Each Hunter team, you see, comprises one each of four classes – a Medic, a Trapper, Assualt and Support. While everyone has at least one pure damage weapon, only the tanky Assault character uses this the majority of the time. Even the sniper rifle-wielding support class is more about temporarily weakening the beast with a toxic dart than landing headshots. The sound of war is constant, but much of what’s going on involves electro-nets and harpoons and targeted airstrikes and personal shields. Killing the beast is the end goal of any skirmish with it, but first the steps of slowing it, containing it and staying alive while you’re stuck in a self-made arena with a very angry Godzilla. Simply firing your gun is a desperate act here.

It’s highly tactical, in other words: as the devs put it, each round is one long, rolling, unpredictable boss fight, and if the Hunters don’t work together they’ll get clawed and slammed and flame-breathed and rock-pounded to death sharpish. The big question is whether the 4v1/no laurel-resting formula can extend successfully over whatever one deems a ‘full’ game to be. It seems likely that fairly fool-proof tactics will emerge, for both hunters and monster, and then what?

Well, thrown into the pot along with Left 4 Dead and hunter/hunted modes is a MOBA influence of sorts. Teamplay and tactics are all, but they must be deployed against a variety of opponent types. Only one monster, which is essentially a surprisingly high-speed dinosaur with the ability to lob boulders and leap great heights, was on show. The lizardy Goliath, as he’s called, is described as the most straightforward, most conventionally monstery, and strategies which work against it won’t be so effective against… well, here I can only take you on a short tour of the Land Of Speculation. A crowd control beast, with its own trapping techniques? A summoner of some kind? A flier? A shape-changer? A midnight toker?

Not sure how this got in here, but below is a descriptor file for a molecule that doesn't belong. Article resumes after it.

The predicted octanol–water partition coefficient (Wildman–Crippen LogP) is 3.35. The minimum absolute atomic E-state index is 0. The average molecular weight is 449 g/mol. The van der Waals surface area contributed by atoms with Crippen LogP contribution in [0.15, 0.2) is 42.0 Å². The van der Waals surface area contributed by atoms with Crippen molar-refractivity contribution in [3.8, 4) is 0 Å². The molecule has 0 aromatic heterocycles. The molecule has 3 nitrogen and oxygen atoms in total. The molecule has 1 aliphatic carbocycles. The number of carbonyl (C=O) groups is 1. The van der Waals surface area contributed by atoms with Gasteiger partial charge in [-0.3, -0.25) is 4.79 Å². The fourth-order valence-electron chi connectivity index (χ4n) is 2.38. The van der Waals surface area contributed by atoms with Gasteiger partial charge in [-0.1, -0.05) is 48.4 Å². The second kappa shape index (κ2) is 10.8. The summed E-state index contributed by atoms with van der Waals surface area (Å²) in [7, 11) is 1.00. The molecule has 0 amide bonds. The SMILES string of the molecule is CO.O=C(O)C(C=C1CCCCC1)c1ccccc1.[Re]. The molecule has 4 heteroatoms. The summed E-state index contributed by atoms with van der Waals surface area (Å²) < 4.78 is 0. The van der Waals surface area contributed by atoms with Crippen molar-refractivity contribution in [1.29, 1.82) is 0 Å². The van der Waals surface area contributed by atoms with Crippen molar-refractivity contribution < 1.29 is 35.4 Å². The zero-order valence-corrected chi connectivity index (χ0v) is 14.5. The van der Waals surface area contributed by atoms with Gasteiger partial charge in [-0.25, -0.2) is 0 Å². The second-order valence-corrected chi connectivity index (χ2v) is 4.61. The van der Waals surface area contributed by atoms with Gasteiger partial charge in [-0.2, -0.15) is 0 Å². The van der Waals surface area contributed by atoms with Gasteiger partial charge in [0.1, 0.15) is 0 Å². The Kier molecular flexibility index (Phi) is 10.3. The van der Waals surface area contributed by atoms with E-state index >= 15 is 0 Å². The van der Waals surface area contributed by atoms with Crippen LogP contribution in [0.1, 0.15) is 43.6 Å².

We shall see. And I’m quite sure someone, somewhere is rubbing their hands with glee at the prospect of releasing a steady stream of new monster types DLC. Hunters too, in fact, as more class variants, load-outs and abilities are promised for a later reveal. Whereas Left 4 Dead essentially plays its entire hand right away, Evolve will be about recognising what you’re up against each time you play, and picking tactics to suit.

I hope it works. I hope it can a) support an entire game and b) doesn’t become over-fiddly, requiring a near-mathematical understanding of what counters what. What I played I found to be genuinely thrilling, and I found myself more determined to win than I have in most recent multiplayer games, because it was about thinking and planning and evading rather than who’s most shit-hot with a targeting reticule, and because there was a bloody great monster rampaging about the place.

Because of that, it does have a self-made narrative that your average men with guns experience does not – there’s a dynamic, player-driven plot arc of the monster trying to get keep clear of you, of it escaping when apparently cornered, of a hunter falling at the worst possible time or surviving by the skin of their teeth because the creature falls off a building or gets harpooned by a comrade. The Left 4 Dead DNA is more visible there than it is in the combat: a multiplayer game that’s about living a short and deadly adventure rather than chasing a high score placing.

Inevitably, though, there is an Experience and Unlocks system, and it does remain to be seen whether players’ hungry pursuit of such toys and e-peenery overwhelms the raw and tense hunt or not. If the unlocks involve even more magnificent facial hair (especially for the monster), I guess I’m onboard.

Evolve should be out this Autumn/Fall.

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Alec Meer

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Co-founder of RPS. Dungeon Keeper & X-COM 4 Life.